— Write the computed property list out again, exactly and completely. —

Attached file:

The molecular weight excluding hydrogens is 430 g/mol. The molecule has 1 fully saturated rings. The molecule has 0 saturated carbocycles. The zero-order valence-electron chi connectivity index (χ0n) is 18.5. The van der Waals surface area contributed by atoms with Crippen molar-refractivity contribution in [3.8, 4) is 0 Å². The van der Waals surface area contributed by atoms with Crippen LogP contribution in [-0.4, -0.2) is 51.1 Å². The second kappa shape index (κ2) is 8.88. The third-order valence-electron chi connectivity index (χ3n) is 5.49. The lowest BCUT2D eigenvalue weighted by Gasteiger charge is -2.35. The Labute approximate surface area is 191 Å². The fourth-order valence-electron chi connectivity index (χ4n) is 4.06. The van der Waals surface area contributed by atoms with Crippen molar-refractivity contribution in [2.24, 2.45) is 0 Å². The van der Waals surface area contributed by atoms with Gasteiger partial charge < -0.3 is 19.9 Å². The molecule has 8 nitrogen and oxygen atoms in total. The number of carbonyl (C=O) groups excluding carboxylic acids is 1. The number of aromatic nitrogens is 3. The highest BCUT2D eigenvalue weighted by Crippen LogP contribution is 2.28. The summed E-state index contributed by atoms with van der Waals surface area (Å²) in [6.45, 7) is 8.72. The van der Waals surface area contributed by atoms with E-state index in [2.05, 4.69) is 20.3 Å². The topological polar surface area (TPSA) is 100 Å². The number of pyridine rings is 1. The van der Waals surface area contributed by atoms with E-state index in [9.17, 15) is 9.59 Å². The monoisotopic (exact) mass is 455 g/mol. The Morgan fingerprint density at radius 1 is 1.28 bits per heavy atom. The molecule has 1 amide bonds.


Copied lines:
The molecular weight excluding hydrogens is 430 g/mol. The molecule has 1 fully saturated rings. The molecule has 0 saturated carbocycles. The zero-order valence-electron chi connectivity index (χ0n) is 18.5. The van der Waals surface area contributed by atoms with Crippen molar-refractivity contribution in [3.8, 4) is 0 Å². The van der Waals surface area contributed by atoms with Crippen LogP contribution in [-0.4, -0.2) is 51.1 Å². The second kappa shape index (κ2) is 8.88. The third-order valence-electron chi connectivity index (χ3n) is 5.49. The lowest BCUT2D eigenvalue weighted by Gasteiger charge is -2.35. The Labute approximate surface area is 191 Å². The fourth-order valence-electron chi connectivity index (χ4n) is 4.06. The van der Waals surface area contributed by atoms with Crippen molar-refractivity contribution in [2.24, 2.45) is 0 Å². The van der Waals surface area contributed by atoms with Gasteiger partial charge < -0.3 is 19.9 Å². The molecule has 8 nitrogen and oxygen atoms in total. The number of carbonyl (C=O) groups excluding carboxylic acids is 1. The number of aromatic nitrogens is 3. The highest BCUT2D eigenvalue weighted by Crippen LogP contribution is 2.28. The summed E-state index contributed by atoms with van der Waals surface area (Å²) in [6.45, 7) is 8.72. The van der Waals surface area contributed by atoms with E-state index in [2.05, 4.69) is 20.3 Å². The topological polar surface area (TPSA) is 100 Å². The number of pyridine rings is 1. The van der Waals surface area contributed by atoms with E-state index in [9.17, 15) is 9.59 Å². The monoisotopic (exact) mass is 455 g/mol. The Morgan fingerprint density at radius 1 is 1.28 bits per heavy atom. The molecule has 1 amide bonds.